2.      How does verse 12 connect the themes of verses 10-11? (The set of questions in verse 12 demonstrates there are consequences to ignoring verses 10-11. We will have to answer to God for ignoring the innocent and needy.)

3.      What excuses might a person use to justify ignoring people in dire need or in peril? (Let the government take care of them. We give to the food bank; Downtown Mission; Salvation Army; etc. Consider Scrooge’s attitude!)

4.      What does verse 12 teach us about the character of God and how He relates to humanity? (It demonstrates for us the justice of God, in that He has the right and responsibility to judge sin and the deeds of humanity. God does this not by outward appearances but by weighing our hearts. In other words God sees not just our actions but our intentions and innermost thoughts. Nothing we do or think can be hidden from God.)

See Eph. 2:8-10.

 

Now let’s see the example Jesus set for us when He was faced with human suffering.

 

An Example Set! Read Mark 10:46-49

 

1.      How were the crippled, blind and other people with infirmities treated by the normal Jew in Jesus’ day?

2.      Why were they treated as if they were somehow less of a person than “normal” people? (It was generally believed that their condition was in some way a judgment on them from God for sin in their lives.)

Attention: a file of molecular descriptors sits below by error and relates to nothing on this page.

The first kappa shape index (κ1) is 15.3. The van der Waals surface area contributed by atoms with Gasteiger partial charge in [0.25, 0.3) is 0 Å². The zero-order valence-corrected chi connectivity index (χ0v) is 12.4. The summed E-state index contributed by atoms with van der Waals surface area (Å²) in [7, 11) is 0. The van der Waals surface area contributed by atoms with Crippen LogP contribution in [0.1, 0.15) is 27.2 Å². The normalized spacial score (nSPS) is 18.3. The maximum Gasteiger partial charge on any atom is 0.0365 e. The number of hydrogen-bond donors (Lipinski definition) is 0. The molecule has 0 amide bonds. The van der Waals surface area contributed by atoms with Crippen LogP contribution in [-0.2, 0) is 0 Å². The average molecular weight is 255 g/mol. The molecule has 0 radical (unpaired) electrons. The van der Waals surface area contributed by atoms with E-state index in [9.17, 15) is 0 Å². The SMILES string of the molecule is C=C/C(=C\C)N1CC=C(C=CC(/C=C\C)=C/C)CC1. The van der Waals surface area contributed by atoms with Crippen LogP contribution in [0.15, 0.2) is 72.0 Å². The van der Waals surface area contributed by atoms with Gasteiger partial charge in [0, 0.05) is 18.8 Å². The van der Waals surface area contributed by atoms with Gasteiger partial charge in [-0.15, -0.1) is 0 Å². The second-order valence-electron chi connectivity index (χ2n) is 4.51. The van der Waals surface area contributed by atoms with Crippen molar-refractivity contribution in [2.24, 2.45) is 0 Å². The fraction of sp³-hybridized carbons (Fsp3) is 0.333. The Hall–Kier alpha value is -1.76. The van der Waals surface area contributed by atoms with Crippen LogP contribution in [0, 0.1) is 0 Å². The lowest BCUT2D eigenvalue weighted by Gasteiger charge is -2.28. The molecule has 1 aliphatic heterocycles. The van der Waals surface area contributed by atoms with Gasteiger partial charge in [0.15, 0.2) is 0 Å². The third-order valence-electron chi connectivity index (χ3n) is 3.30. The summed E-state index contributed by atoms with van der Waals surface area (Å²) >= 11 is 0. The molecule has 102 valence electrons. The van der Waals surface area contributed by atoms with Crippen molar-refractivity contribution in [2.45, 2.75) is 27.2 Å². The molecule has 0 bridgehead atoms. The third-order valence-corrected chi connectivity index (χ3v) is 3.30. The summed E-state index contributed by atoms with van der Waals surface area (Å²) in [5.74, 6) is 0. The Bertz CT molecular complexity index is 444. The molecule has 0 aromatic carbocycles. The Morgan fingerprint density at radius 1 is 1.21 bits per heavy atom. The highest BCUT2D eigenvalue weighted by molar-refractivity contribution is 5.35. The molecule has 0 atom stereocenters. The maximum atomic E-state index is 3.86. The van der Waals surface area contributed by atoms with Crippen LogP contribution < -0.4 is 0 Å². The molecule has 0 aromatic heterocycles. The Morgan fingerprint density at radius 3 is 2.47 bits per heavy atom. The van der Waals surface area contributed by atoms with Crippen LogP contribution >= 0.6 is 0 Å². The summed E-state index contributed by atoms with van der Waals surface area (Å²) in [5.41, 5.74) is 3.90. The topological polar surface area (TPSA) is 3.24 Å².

3.      What are some reasons the people were telling the blind man to be quiet? (They didn’t want to be bothered by him; Jesus was an important person and His time was much too valuable to be bothered by a blind man; etc.)

4.      What had this blind man’s life been reduced to? (Begging.)

5.      What was his name? (Bartimaeus—son of Timaeus. Perhaps that too was simply an indication of his worthlessness to society—he was simply the son of Timaeus nothing more.)

6.      Do we act toward anyone in our society like this crowd acted toward Bartimaeus?

7.      What are ways we can give attention to those in need around us today?

The crowd tried to divert attention away from him, Jesus was drawn to him!

8.      Is there anything I’m doing in my life that is more important than what Jesus was about to do when He was interrupted by Bartimaeus?

9.      Why is it important for Christians to set the example in regard to the valuing of human beings? (Relate the story of Michael at Wal-Mart while ringing the Salvation Army Bell on Dec. 10th.)

While the crowd saw Bartimaeus as a noisy nuisance, Jesus saw him as a person with a need that He could meet. We need to be watchful and ready to see people in the same way that Jesus sees them.

 

Summarize and Challenge!

 

1.      What are some excuses you may have used in the past for ignoring the needs of others?

2.      Consider: How does each of these fall short of what God desires?

This is not meant to heap guilt upon anyone but to encourage us to go to God and seek His will in our own individual lives for how we need to be involved. None of us have the resources to “fix” all the wrongs. We must be sensitive to what God wants for us individually.

3.      How are Christians readily equipped to advocate for those facing unjust death?

4.      What actions are you taking to rescue and protect innocent people facing death?

 

Thank God for reminding you that human life is to be valued. Ask God to give you a heart like Jesus’ heart—valuing all people and speaking up for all those who need our care and protection.